Our data science tools range from software and methods for basic processing of the data to those that are specific to our field.  We apply standard exploratory data analysis approaches; unsupervised analysis, such as principal components analysis and clustering, to supervised machine learning. We have a lot of tools that are specific to the field, for example, those which map gene/protein features to the genome, map genes to pathways or other biological databases. There’s a lot of biological information in the published literature, so we can validate results using other public datasets, perform aggregate or meta analysis among datasets. We also apply supervised classification algorithms, linear models,  penalized regressions, different methods for sparse data processing. The latter is important when dealing with some types of data, for example, single-cell data can be sparse.

Like a sparse matrix?

Yes, sparse matrices. Some can be large, for example, 10x Genomics just released a dataset, which quantified gene expression in about 1.3 million cells. It measured 20,000- 30,000 genes, so it’s  a 30,000 by 1.3 million matrix, but it’s really sparse.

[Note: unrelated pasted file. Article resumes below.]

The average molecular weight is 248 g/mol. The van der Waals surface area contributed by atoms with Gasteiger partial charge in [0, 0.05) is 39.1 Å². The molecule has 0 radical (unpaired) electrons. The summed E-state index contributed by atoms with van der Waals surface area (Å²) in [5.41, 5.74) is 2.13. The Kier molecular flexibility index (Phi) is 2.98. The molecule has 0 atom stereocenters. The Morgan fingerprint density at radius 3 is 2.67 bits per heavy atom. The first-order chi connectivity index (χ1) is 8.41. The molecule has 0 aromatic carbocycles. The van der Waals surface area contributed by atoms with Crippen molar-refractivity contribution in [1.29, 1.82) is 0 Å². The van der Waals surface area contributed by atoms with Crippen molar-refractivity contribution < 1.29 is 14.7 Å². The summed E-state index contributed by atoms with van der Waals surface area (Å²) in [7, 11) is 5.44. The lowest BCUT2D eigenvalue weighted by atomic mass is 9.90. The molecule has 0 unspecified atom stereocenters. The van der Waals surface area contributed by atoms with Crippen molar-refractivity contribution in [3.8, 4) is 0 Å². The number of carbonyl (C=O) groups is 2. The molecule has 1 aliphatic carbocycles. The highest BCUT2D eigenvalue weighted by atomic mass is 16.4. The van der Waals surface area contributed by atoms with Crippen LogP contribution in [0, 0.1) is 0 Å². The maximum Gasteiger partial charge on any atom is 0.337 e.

That’s my next question about the big data aspect. Could you translate that into gigabytes or terabytes?

The TCGA data is about 2.5 petabytes. The raw 10x Genomics 1.3 million cell single cell gene expression dataset is about 3.6 terabytes.

The raw data we work with are files called FASTQ files. These text files contain short sequences of a genome, that is the biological sequence of molecules (nucleotides) that form little pieces of DNA. We call these short reads of DNA. We then align or match these short reads to the 6 billion base pairs of nucleotides in the genome. The aligns reads are stored in BAM files which are more compressed in size. We then count how many reads match at each position. We look at the differences between each read and the reference genome, because differences may indicate a mutation or change in the expected DNA sequence. With DNA sequencing of tumors, we also ask “how many” reads a map to each position? If there are more or less than expected in a normal cell (where we expect 2 copies, one from mom and one from dad) we count the number of amplifications or deletions.  These count matrices provide a portrait of changes in the genome of a cancer cell.  The three files provide data but FASTQ > BAM > count matrices in size.